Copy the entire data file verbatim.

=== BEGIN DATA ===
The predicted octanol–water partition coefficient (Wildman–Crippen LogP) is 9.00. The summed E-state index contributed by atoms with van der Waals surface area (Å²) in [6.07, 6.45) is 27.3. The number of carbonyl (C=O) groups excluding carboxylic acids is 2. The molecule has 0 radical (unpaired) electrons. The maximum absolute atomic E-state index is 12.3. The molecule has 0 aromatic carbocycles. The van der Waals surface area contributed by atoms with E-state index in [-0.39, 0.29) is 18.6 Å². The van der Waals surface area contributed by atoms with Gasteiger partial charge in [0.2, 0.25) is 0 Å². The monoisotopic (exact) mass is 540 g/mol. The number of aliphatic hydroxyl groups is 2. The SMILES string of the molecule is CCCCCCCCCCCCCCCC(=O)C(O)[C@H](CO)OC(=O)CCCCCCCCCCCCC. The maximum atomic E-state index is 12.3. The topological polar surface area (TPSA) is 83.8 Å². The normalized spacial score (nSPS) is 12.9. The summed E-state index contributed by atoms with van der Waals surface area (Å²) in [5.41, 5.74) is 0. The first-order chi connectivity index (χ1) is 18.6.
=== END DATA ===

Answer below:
The predicted octanol–water partition coefficient (Wildman–Crippen LogP) is 9.00. The summed E-state index contributed by atoms with van der Waals surface area (Å²) in [6.07, 6.45) is 27.3. The number of carbonyl (C=O) groups excluding carboxylic acids is 2. The molecule has 0 radical (unpaired) electrons. The maximum absolute atomic E-state index is 12.3. The molecule has 0 aromatic carbocycles. The van der Waals surface area contributed by atoms with E-state index in [-0.39, 0.29) is 18.6 Å². The van der Waals surface area contributed by atoms with Gasteiger partial charge in [0.2, 0.25) is 0 Å². The monoisotopic (exact) mass is 540 g/mol. The number of aliphatic hydroxyl groups is 2. The SMILES string of the molecule is CCCCCCCCCCCCCCCC(=O)C(O)[C@H](CO)OC(=O)CCCCCCCCCCCCC. The maximum atomic E-state index is 12.3. The topological polar surface area (TPSA) is 83.8 Å². The normalized spacial score (nSPS) is 12.9. The summed E-state index contributed by atoms with van der Waals surface area (Å²) in [5.41, 5.74) is 0. The first-order chi connectivity index (χ1) is 18.6.